Nearly 84 percent of the nation’s school districts anticipate funding shortfalls in the upcoming school year, and a majority of those districts (some 64 percent) plan to cut staff to make up the deficits, according to a report released this morning [PDF] by the Washington-based Center on Education Policy.
The report, which is based on a survey of school districts nationwide, attributes the bleak forecast to the fact that many districts have reached a so-called “funding cliff” after exhausting (or nearly exhausting) funds from the federal economic-stimulus and education jobs packages.
All told, according to the report, 46 percent of districts nationwide plan to cut teaching jobs for the 2011-12 school year, while 41 percent plan to make cuts in administrative or support staff. Cuts are anticipated for teaching jobs in non-core subjects at a somewhat higher rate than for those in core subjects (55 percent to 40 percent in districts expecting budget shortfalls).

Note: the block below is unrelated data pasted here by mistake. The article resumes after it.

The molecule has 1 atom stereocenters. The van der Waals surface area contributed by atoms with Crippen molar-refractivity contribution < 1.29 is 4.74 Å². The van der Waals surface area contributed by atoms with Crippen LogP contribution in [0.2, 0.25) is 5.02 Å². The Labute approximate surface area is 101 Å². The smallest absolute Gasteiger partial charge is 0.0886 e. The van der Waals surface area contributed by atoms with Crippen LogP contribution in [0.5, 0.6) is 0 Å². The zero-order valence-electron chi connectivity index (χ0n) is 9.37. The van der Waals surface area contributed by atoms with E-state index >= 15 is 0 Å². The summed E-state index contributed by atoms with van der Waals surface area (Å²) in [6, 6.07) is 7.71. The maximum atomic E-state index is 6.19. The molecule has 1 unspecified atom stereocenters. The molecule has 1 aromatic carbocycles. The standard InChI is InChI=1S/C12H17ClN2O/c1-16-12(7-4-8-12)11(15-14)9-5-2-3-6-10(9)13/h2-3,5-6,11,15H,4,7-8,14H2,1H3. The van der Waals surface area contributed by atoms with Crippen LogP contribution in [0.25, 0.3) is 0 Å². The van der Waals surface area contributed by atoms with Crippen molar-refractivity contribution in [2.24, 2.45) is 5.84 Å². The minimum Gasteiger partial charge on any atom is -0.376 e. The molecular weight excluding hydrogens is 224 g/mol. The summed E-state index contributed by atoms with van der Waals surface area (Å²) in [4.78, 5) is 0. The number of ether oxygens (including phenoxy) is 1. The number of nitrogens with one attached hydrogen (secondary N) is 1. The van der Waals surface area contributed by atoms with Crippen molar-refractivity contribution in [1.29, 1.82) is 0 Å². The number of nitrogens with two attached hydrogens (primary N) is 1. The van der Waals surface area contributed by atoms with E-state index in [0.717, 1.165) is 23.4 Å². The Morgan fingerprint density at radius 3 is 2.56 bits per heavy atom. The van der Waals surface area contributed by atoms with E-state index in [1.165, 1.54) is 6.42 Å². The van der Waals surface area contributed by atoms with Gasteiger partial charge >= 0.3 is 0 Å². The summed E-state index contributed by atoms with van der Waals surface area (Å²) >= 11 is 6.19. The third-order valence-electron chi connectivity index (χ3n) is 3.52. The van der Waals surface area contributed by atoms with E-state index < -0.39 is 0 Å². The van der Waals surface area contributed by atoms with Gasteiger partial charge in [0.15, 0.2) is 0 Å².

But the layoffs could be even worse than projected, according to the report, because many districts had not yet decided where to cut at the time of the survey.
The report notes that continued budget woes are inevitably impeding school-improvement efforts. Some 54 percent of the districts anticipating shortfalls in 2011-12 reported that they “expect to slow progress on reforms or postpone or stop reform initiatives.” That’s on top of many disticts that responded that reform programs had already been hindered in 2010-11.
A version of this news article first appeared in the Teaching Now blog.